Every catchment contains natural features that may contribute to the management of stormwater runoff under existing conditions. Existing features such as natural watercourses, depressions, wetlands, floodplains, permeable soils, and vegetation provide natural infiltration, help control the velocity of runoff, extend the time of concentration, filter sediments and other pollutants, and recycle nutrients. Plans for urban development should carefully identify and map the existing natural system. 'Natural' engineering techniques can preserve and enhance the natural features and processes within a development area and maximise post-development economic and environmental benefits, particularly in combination with open space and recreational uses. Good planning and design can improve the effectiveness of natural systems, rather than negate, replace, or ignore them.

(i) In new developments, stormwater flow rates after development should approximate pre-development conditions, and pollutant loadings should be reduced

Three inter-related concepts should be considered:

      The perviousness of a catchment should be maintained to the greatest possible extent

      The rate of runoff should be reduced. Preference should be given to stormwater management systems, which use practices that maintain vegetative and porous land cover. These systems will promote infiltration, filtering, and slow down the runoff rate.

      Pollution control is best accomplished by implementing a series of measures, which can include source control, minimisation of directly connected impervious area, and construction of on-site, community, and regional facilities to control both runoff and pollution.

(j) Stormwater management systems should be planned and designed, beginning with the outlet or point of outflow from the catchment

The downstream conveyance system or receiving water should be evaluated to ensure that it has sufficient capacity to accept design discharges without adverse backwater or downstream impacts such as flooding, streambank erosion, and sediment deposition.

(k) Stormwater management systems should not be put in place if they cannot be maintained or will not receive regular maintenance

Failure to provide proper maintenance reduces both the hydraulic capacity and pollutant removal efficiency of the system. The keys to effective maintenance are the clear assignment of responsibilities to an established agency and a regular schedule of inspections to determine maintenance needs and to ensure that required maintenance is done.          Demonstrated past local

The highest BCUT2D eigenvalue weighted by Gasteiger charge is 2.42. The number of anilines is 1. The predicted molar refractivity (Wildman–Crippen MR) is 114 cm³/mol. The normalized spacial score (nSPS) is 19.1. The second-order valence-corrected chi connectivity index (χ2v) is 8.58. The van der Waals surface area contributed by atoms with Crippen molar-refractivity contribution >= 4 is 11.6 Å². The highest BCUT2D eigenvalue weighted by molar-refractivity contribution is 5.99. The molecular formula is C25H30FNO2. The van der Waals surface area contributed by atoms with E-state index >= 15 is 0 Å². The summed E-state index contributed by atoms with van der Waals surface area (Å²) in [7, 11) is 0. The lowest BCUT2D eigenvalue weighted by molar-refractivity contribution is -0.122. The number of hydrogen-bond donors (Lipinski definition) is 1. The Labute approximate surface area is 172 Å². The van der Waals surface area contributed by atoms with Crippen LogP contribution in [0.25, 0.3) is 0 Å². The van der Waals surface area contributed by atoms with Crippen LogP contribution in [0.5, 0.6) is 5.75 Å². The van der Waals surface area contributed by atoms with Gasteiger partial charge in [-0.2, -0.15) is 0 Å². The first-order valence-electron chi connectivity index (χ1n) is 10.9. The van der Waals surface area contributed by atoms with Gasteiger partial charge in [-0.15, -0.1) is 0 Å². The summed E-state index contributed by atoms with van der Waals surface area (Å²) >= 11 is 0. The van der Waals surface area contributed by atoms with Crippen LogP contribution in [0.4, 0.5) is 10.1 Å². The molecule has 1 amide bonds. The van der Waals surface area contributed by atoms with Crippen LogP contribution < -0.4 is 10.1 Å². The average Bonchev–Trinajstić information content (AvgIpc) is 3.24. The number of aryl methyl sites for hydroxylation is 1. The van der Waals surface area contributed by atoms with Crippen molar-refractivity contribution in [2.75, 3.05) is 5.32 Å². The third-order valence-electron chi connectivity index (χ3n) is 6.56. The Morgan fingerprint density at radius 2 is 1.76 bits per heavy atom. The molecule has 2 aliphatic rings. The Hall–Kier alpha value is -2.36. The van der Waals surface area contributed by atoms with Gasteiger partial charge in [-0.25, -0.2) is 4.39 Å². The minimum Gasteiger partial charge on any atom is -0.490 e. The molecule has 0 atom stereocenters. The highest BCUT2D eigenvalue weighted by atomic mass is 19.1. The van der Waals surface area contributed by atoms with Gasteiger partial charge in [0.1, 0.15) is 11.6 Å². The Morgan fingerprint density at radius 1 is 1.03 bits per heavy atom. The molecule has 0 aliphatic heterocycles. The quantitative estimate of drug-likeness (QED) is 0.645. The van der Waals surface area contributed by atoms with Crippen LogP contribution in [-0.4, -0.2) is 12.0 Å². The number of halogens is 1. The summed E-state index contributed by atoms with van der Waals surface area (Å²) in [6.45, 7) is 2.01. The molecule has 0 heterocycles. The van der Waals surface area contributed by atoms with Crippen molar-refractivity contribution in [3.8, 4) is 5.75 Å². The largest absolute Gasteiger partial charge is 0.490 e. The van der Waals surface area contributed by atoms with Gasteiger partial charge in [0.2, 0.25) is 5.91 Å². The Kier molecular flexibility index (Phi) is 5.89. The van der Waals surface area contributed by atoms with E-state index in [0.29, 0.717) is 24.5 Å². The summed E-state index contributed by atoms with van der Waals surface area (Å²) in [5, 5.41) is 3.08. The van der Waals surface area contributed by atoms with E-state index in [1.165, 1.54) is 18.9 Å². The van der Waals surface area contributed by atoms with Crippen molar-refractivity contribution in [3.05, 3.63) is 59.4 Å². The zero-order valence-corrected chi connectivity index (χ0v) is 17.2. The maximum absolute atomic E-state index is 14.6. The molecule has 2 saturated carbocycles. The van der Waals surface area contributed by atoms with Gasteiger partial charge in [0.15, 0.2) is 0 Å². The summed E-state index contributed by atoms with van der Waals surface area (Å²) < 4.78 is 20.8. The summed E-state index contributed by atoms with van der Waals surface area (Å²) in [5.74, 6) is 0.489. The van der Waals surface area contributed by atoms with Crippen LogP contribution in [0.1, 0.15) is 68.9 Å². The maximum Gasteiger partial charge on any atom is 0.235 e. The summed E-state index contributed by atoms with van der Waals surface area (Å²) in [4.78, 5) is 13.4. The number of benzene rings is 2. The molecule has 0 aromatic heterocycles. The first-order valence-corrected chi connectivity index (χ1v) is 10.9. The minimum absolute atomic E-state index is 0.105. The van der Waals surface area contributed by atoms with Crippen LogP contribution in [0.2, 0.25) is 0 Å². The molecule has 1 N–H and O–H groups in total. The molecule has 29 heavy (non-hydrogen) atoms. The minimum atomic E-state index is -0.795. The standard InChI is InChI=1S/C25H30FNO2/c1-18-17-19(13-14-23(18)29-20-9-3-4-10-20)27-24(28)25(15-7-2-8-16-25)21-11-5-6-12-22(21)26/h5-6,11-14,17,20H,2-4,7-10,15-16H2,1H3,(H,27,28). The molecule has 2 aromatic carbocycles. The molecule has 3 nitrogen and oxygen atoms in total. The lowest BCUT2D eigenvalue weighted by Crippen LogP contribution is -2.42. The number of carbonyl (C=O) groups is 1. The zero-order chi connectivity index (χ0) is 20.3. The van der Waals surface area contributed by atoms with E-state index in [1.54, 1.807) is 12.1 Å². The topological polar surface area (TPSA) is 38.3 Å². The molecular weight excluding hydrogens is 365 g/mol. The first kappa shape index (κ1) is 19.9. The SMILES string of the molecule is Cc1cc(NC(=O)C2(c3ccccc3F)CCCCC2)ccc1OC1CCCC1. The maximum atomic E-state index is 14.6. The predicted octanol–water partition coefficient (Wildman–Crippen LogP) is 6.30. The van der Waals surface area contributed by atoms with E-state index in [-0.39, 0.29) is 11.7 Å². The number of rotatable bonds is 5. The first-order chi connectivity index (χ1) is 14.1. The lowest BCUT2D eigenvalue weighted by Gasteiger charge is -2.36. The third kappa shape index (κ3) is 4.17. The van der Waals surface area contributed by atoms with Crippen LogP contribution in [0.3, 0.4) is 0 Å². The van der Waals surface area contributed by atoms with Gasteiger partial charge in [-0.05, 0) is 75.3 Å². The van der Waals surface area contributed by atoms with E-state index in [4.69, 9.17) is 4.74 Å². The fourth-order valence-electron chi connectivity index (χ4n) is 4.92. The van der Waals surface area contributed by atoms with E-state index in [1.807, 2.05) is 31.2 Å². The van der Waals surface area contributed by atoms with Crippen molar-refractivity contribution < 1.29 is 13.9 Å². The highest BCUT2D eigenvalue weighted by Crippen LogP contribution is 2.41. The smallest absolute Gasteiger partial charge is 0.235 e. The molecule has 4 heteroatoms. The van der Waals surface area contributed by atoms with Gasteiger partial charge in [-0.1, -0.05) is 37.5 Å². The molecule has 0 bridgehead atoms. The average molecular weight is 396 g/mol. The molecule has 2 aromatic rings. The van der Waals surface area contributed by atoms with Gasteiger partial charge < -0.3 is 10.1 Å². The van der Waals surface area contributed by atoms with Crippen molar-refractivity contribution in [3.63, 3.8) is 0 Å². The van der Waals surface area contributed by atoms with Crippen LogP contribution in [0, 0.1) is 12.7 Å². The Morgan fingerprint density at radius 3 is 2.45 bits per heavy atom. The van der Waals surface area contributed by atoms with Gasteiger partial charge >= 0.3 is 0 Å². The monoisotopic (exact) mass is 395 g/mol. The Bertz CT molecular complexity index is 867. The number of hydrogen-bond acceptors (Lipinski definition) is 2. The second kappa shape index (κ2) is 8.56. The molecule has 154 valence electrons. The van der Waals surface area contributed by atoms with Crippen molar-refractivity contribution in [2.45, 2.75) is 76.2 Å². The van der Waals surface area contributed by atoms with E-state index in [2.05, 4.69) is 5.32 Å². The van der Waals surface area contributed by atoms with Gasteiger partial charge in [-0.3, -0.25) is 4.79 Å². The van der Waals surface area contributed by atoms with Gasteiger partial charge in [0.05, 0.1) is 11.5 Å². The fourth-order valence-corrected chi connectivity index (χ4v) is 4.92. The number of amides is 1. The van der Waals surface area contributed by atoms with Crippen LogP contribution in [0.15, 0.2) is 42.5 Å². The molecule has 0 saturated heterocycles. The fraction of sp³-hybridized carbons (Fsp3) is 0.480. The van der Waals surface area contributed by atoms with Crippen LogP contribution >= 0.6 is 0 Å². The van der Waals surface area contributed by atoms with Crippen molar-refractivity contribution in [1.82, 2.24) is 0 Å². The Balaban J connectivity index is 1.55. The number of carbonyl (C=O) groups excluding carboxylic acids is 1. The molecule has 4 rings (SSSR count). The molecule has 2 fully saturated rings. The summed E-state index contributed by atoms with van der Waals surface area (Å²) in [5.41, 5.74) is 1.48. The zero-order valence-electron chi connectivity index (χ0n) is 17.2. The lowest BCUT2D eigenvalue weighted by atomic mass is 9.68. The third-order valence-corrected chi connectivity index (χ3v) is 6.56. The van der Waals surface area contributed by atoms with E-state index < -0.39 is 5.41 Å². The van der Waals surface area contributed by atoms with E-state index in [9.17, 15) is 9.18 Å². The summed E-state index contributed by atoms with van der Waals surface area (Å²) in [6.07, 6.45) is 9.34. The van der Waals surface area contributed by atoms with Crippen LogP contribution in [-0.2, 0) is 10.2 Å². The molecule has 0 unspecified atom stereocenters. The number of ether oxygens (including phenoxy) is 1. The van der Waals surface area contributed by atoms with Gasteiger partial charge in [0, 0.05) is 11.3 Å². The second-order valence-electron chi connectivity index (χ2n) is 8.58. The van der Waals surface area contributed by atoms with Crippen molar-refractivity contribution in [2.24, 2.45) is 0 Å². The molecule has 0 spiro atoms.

maintenance performance should be the basis for the selection of specific planning and design criteria.

7.4 PLANNING APPROACH

It is recommended that urban stormwater management planning be undertaken in two distinct but complementary stages, namely:

      Stormwater Strategy Planning

      Stormwater Master Planning

These two levels or stages of planning form part of a tiered management approach to total catchment management, shown in Figure 7.2, that integrates catchment wide, metropolitan/municipal, and local area planning and management considerations.

Catchment management planning is undertaken to establish objectives and practices for the management of water resources within a catchment. Plan development should concentrate on whole of catchment issues, comprise a broad range of objectives, and involve extensive community consultation.

A catchment management plan prescribes:

      the sustainable concentrations of potential pollutants and flow regimes for critical nodes throughout the catchment

      the allocation of sustainable flow and constituent concentrations and loads across landuse categories

      permissible landuses and management practices within the catchment which are consistent with meeting sustainable flow regimes and concentrations

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Broad community participation (public, government, private enterprise)

METROPOLITAN/MUNICIPAL PLAN

( a wide range of urban planning

and development issues)

CATCHMENT MANAGEMENT PLAN

( a wide range of catchment resource

management issues)

T

URBAN STORMWATER

STRATEGY PLAN

(integrates a range of

stormwater system and

management issues)

Constituent consultation

f

Open space and recreation

LOCAL AREA STORMWATER MASTER PLAN

Second class water supply

Drainage (resource and/or ecological amenity)

Administrative

Network DESIGN PLANS

7

Program

7

Policies and standards

Financial program

Figure 7.2 Tiered Planning Approach (after NSW EPA, 1996a)

Metropolitan or municipal planning is undertaken to establish the form and extent of urban landuse within a catchment and to meet the constraints of sustainable flows and constituent loads specified in the catchment management plan. The metropolitan area (or the urban part of the municipality) is one of the significant landuses within the catchment. Whether a plan covers a municipality or the whole of the metropolitan area depends mainly on the responsibilities for stormwater management within each State and Territory.

A metropolitan/municipal plan prescribes the pattern of urban development, including:

      permissible landuses, location (zoning), and conditions of use

      roads, public transport, cycle, and pedestrian corridors and networks

      major open space systems

      landscape provision

      recreation and facilities provision

      ecological or natural amenity provision

A metropolitan/municipal plan may also contain information which is relevant to stormwater strategy planning and stormwater master planning, including:

topographic details

geotechnical information

flooding, and other hazard areas

drainage and other service corridors, including existing quantity or quality control infrastructure

groundwater conditions

second class water supply facilities

descriptions of ecosystems requiring protection

Stormwater strategy planning and stormwater master planning are discussed in detail in the following chapters.

Both catchment management planning and metropolitan or municipal planning are outside the scope of the manual and will not be discussed in detail.